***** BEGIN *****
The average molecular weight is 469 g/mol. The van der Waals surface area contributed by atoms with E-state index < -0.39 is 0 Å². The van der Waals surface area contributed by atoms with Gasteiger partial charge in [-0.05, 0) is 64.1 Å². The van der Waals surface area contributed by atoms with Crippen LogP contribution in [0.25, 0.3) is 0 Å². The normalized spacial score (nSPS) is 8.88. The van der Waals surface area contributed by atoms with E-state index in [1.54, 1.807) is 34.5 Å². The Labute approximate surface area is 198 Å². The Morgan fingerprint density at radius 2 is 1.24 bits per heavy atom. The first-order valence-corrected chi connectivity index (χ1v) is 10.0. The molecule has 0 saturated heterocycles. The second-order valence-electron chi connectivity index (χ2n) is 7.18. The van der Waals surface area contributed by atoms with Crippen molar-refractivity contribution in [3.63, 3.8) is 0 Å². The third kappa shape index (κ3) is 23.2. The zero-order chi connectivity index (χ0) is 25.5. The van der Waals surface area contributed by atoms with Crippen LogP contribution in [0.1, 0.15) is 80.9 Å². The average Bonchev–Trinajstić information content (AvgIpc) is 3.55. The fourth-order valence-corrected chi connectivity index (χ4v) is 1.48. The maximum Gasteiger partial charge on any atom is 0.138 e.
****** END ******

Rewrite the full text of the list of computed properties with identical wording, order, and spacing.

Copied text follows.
The average molecular weight is 469 g/mol. The van der Waals surface area contributed by atoms with E-state index < -0.39 is 0 Å². The van der Waals surface area contributed by atoms with Gasteiger partial charge in [-0.05, 0) is 64.1 Å². The van der Waals surface area contributed by atoms with Crippen LogP contribution in [0.25, 0.3) is 0 Å². The normalized spacial score (nSPS) is 8.88. The van der Waals surface area contributed by atoms with E-state index in [1.54, 1.807) is 34.5 Å². The Labute approximate surface area is 198 Å². The Morgan fingerprint density at radius 2 is 1.24 bits per heavy atom. The first-order valence-corrected chi connectivity index (χ1v) is 10.0. The molecule has 0 saturated heterocycles. The second-order valence-electron chi connectivity index (χ2n) is 7.18. The van der Waals surface area contributed by atoms with Crippen molar-refractivity contribution in [3.63, 3.8) is 0 Å². The third kappa shape index (κ3) is 23.2. The zero-order chi connectivity index (χ0) is 25.5. The van der Waals surface area contributed by atoms with Crippen LogP contribution in [0.1, 0.15) is 80.9 Å². The average Bonchev–Trinajstić information content (AvgIpc) is 3.55. The fourth-order valence-corrected chi connectivity index (χ4v) is 1.48. The maximum Gasteiger partial charge on any atom is 0.138 e.